The Chemistry of Sulfur

Atomic Number: 16
Mass Number: 32.06
Electron Configuration: 1s22s22p63s23p4
Melting Point: 119oC
First Ionization Energy: 1004 kJ/mol
Electronegativity: 2.6
Atomic Radius: 104 pm
Ionic Radius: 184 pm (S2-)


Elemental sulfur occurs in the form of eight-membered rings rather than as diatomic molecules. The two most important allotropes of sulfur are rhombic sulfur and monoclinic sulfur; these two forms differ in the way in wich the rings are stacked. The rhombic form is the more stable of the two. Monoclinic sulfur appears as long needles and is formed when sulfur when sulfur solidifies at the melting point. In monoclinic sulfur the eight-membered rings are not as efficiently packed and the density is slightly lower than for monoclinic sulfur.

When sulfur is melted, several changes in apperance and viscosity occur. Sulfur melts to form a mobile liquid. Continued heating results in the formation of a viscous red liquid. The viscosity is attributed to a breakdown of the eight-membered rings, followed by linking into long chains. Above 190oC, the liquid becomes mobile again as the chains break apart. If this liquid is suddely cooled, and amorphous substance results known as plastic sulfur. The blue color of sulfur vapor is due to diatomic sulfur. Like diatomic oxygen, diatomic sulfur it is paramagnetic.


Many different metals, especially transition metals, occur as sulfide ores. Some examples include pyrite (FeS2), galena (PbS), sphalerite (ZnS), cinnabar (HgS), and chalcocite (Cu2S). Iron pyrite is known as fool's gold because of its characteristic lustor. In this compound the sulfur is in the form of the disulfide ion (S22-), which is analagous to the peroxide ion. Cinnibar is bright red in color and was once used as a pigment.

Sulfur also occurs in elemental form. Most sulfur is obtained from the Frasch process, which is used to mine elemental sulfur trapped underground. In this process, steam is passed through the outermost of three concentric pipes and used to melt the sulfur, which has a relatively low melting point. Compressed air is then forced through innermost the pipe, forcing the molten sulfur to the surface through the center pipe.

Oxygen Compounds

The two most common molecular compounds between sulfur and oxygen are sulfur dioxide and sulfur trioxide. Sulfur dioxide has a pungent, choking odor and is the product formed from the combustion of sulfur. Like ozone, the sulfur dioxide molecule has an angular shape, and the the bond angle is 119 degrees. Liquid sulfur dioxide is a good solvent.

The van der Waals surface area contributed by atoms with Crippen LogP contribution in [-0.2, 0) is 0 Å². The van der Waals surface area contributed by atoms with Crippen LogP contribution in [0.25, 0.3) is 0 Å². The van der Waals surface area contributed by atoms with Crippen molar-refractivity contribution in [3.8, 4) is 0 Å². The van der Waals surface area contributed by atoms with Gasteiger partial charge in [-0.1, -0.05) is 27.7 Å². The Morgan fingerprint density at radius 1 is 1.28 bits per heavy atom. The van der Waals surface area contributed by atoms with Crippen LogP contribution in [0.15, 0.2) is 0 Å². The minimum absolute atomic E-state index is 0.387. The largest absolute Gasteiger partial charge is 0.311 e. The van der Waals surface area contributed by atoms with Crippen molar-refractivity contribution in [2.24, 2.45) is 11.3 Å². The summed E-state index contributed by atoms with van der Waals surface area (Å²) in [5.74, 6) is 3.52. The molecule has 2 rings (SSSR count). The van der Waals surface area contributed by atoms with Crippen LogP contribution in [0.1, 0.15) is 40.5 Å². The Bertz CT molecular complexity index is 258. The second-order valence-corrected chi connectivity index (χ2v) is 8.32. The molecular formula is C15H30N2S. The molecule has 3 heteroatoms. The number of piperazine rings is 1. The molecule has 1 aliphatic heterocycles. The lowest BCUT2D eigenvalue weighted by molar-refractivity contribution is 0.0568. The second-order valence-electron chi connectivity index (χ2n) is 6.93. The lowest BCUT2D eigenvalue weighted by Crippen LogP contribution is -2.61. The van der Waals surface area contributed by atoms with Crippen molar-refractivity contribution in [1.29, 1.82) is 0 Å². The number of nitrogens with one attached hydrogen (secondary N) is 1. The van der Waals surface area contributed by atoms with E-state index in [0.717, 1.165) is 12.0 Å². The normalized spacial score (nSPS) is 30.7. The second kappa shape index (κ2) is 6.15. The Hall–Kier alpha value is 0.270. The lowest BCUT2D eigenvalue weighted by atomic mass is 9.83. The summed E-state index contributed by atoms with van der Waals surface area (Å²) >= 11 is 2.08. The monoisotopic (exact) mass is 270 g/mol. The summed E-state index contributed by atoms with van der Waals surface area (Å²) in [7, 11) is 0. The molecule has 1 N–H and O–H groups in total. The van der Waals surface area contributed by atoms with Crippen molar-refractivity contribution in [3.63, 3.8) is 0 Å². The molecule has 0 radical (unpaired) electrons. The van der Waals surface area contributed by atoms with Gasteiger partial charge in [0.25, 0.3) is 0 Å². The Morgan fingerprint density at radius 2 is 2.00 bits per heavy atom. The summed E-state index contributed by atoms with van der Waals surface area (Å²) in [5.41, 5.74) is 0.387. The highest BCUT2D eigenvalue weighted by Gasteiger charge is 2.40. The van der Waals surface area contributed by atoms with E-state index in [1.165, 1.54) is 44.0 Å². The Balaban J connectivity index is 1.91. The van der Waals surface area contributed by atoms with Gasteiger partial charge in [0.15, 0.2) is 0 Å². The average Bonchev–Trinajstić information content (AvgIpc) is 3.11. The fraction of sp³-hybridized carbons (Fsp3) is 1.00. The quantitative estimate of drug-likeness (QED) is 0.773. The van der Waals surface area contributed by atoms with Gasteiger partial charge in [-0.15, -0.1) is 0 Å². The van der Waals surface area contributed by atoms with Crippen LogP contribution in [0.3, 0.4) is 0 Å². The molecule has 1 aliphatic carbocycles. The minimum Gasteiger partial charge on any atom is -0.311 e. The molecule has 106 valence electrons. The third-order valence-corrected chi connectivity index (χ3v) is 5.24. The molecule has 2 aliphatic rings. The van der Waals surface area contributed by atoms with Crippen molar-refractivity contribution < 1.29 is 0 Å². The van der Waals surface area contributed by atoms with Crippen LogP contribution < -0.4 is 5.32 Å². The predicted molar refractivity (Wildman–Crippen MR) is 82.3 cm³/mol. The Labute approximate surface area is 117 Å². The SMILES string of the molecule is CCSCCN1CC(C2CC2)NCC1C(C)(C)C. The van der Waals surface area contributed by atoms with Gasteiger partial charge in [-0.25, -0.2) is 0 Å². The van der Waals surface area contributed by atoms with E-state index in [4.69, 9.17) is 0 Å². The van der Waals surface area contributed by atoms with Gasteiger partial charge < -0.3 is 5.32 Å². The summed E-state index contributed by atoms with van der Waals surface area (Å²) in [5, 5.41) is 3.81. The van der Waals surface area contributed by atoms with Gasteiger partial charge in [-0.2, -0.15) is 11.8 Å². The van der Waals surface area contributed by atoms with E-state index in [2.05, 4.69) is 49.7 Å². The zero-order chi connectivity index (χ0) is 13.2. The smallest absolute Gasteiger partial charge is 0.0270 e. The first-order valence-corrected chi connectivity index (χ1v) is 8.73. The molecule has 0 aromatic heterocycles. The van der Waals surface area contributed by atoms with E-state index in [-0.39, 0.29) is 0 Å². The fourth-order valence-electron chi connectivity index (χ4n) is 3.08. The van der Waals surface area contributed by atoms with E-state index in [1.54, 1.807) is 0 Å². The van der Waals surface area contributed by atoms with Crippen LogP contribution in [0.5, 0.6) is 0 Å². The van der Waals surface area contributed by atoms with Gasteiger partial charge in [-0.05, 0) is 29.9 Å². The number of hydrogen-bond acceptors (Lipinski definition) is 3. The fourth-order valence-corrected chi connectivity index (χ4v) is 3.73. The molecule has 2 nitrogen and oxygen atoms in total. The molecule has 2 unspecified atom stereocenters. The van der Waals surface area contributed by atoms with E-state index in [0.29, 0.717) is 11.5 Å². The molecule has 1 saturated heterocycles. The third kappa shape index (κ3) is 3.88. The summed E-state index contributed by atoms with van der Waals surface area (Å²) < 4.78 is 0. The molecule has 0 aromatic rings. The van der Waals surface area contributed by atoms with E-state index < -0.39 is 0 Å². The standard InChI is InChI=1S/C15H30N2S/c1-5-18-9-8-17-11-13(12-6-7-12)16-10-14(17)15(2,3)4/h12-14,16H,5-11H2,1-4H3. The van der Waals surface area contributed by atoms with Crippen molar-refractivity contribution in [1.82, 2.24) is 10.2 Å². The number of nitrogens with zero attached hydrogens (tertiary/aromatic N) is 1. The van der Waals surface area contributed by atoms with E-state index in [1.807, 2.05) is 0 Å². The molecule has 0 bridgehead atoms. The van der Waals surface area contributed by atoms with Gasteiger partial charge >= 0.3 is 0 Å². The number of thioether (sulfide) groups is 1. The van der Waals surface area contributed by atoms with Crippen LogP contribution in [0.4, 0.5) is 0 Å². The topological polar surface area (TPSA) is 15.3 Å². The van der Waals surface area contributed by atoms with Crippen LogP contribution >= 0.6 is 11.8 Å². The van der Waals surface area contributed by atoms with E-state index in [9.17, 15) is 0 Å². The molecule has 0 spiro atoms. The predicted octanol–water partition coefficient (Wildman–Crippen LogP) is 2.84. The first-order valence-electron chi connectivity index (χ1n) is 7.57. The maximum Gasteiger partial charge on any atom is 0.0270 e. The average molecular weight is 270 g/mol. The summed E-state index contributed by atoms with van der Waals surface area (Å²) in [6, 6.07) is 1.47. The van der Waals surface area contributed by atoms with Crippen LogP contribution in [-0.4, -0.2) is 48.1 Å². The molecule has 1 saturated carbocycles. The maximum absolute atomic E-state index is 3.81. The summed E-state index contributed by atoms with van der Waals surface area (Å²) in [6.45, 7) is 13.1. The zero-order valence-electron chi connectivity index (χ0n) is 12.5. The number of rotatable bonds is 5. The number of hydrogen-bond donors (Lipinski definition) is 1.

Sulfur dioxide dissolves in water to produce sulfurous acid, a weak diprotic acid. The combustion of coal which contains large amounts of sulfur is a very serious problem due to this reaction. The sulfur dioxide dissolves in atmospheric moisture and comes down as "acid rain."

SO2 + H2O = H2SO3

Sulfur trioxide is formed from the oxidation of sulfur dioxide. In this particular molecule, the sulfur is the central atom and supports an expanded octet. Sulfur trioxide reacts vigorously with water to produce sulfuric acid.

SO3 + H2O = H2SO4

 Formula Name Melting Point Boiling Point
SO2 sulfur dioxide -75.5oC -10oC
SO3 sulfur trioxide 16.9oC 44.6oC

Sulfides and Polysulfides

Sulfur form an extensive series of anions, summarized in the table below. As might be expected, sulfur has a tendency to gain two electrons and form the sulfide ion. Sulfur also forms two diatomic ions, analagous to the peroxide and superoxide ions. Last, sulfur forms two polysulfide ions.The color of the stone lapis lazuli, which was used by the ancient Egyptians, is due to the presence of polysulfide ions.

S2- sulfide ion
S22- disulfide ion; analogous to the peroxide ion
S2- anlogous to the superoxide ion; paramagnetic; green in color
S3- paramagnetic, contains an odd number of electrons; blue in color
S32- a polysulfide; bent shape

Reactions of Sulfur

Elemental sulfur undergoes a number of reactions. Sulfur burns with a blue flame to produce sulfur dioxide (Figure 5). It combines with fluorine to form sulfur hexafluoride, with chlorine to produce sulfur dichloride and disulfur dichloride. It aso with metals such as zinc and magnesium to form sulfides (Figure 6) and with hydrogen to form hydrogen sulfide.
Figure 1. Elemental sulfur
Figure 2. Pyrite, FeS2
Figure 3. Galena, PbS
Figure 4. Cinnabar, HgS
Photo courtesy of R. Weller, Cochise College

Figure 5. Burning sulfur
Figure 6. Zinc and sulfurr reaction
View a video of this reaction here.